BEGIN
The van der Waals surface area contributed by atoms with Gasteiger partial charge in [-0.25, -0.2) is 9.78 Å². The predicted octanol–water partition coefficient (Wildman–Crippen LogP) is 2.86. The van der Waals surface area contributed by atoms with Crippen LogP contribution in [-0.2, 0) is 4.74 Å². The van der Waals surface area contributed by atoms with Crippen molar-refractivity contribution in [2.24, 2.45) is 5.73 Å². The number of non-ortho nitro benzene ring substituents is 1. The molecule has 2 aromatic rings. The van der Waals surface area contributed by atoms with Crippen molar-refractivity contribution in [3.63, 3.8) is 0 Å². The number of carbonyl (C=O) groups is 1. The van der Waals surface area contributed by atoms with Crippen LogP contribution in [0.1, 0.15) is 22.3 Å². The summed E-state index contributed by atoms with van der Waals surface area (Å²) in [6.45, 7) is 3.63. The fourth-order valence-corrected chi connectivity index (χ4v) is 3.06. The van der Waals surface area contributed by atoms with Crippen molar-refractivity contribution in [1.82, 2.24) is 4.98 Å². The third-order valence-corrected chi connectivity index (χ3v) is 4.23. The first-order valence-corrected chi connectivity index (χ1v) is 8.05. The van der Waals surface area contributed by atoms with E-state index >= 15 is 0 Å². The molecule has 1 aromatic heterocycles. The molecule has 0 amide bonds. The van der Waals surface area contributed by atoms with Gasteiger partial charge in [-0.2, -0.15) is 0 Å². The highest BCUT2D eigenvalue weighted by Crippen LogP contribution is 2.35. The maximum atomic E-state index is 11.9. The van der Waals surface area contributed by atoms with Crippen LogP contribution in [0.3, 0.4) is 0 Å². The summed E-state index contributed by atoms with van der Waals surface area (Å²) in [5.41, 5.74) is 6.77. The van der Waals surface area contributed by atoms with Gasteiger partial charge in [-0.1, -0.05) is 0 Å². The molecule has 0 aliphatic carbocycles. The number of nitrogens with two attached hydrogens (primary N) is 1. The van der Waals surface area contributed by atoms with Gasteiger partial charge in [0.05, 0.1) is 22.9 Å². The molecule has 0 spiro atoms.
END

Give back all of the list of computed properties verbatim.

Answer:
The van der Waals surface area contributed by atoms with Gasteiger partial charge in [-0.25, -0.2) is 9.78 Å². The predicted octanol–water partition coefficient (Wildman–Crippen LogP) is 2.86. The van der Waals surface area contributed by atoms with Crippen LogP contribution in [-0.2, 0) is 4.74 Å². The van der Waals surface area contributed by atoms with Crippen molar-refractivity contribution in [2.24, 2.45) is 5.73 Å². The number of non-ortho nitro benzene ring substituents is 1. The molecule has 2 aromatic rings. The van der Waals surface area contributed by atoms with Crippen molar-refractivity contribution in [3.63, 3.8) is 0 Å². The number of carbonyl (C=O) groups is 1. The van der Waals surface area contributed by atoms with Crippen LogP contribution in [0.1, 0.15) is 22.3 Å². The summed E-state index contributed by atoms with van der Waals surface area (Å²) in [6.45, 7) is 3.63. The fourth-order valence-corrected chi connectivity index (χ4v) is 3.06. The van der Waals surface area contributed by atoms with Crippen molar-refractivity contribution in [1.82, 2.24) is 4.98 Å². The third-order valence-corrected chi connectivity index (χ3v) is 4.23. The first-order valence-corrected chi connectivity index (χ1v) is 8.05. The van der Waals surface area contributed by atoms with E-state index >= 15 is 0 Å². The molecule has 1 aromatic heterocycles. The molecule has 0 amide bonds. The van der Waals surface area contributed by atoms with Gasteiger partial charge in [-0.2, -0.15) is 0 Å². The highest BCUT2D eigenvalue weighted by Crippen LogP contribution is 2.35. The maximum atomic E-state index is 11.9. The van der Waals surface area contributed by atoms with Crippen LogP contribution in [0.3, 0.4) is 0 Å². The summed E-state index contributed by atoms with van der Waals surface area (Å²) in [5.41, 5.74) is 6.77. The van der Waals surface area contributed by atoms with Gasteiger partial charge in [-0.1, -0.05) is 0 Å². The molecule has 0 aliphatic carbocycles. The number of nitrogens with two attached hydrogens (primary N) is 1. The van der Waals surface area contributed by atoms with Gasteiger partial charge in [0.05, 0.1) is 22.9 Å². The molecule has 0 spiro atoms.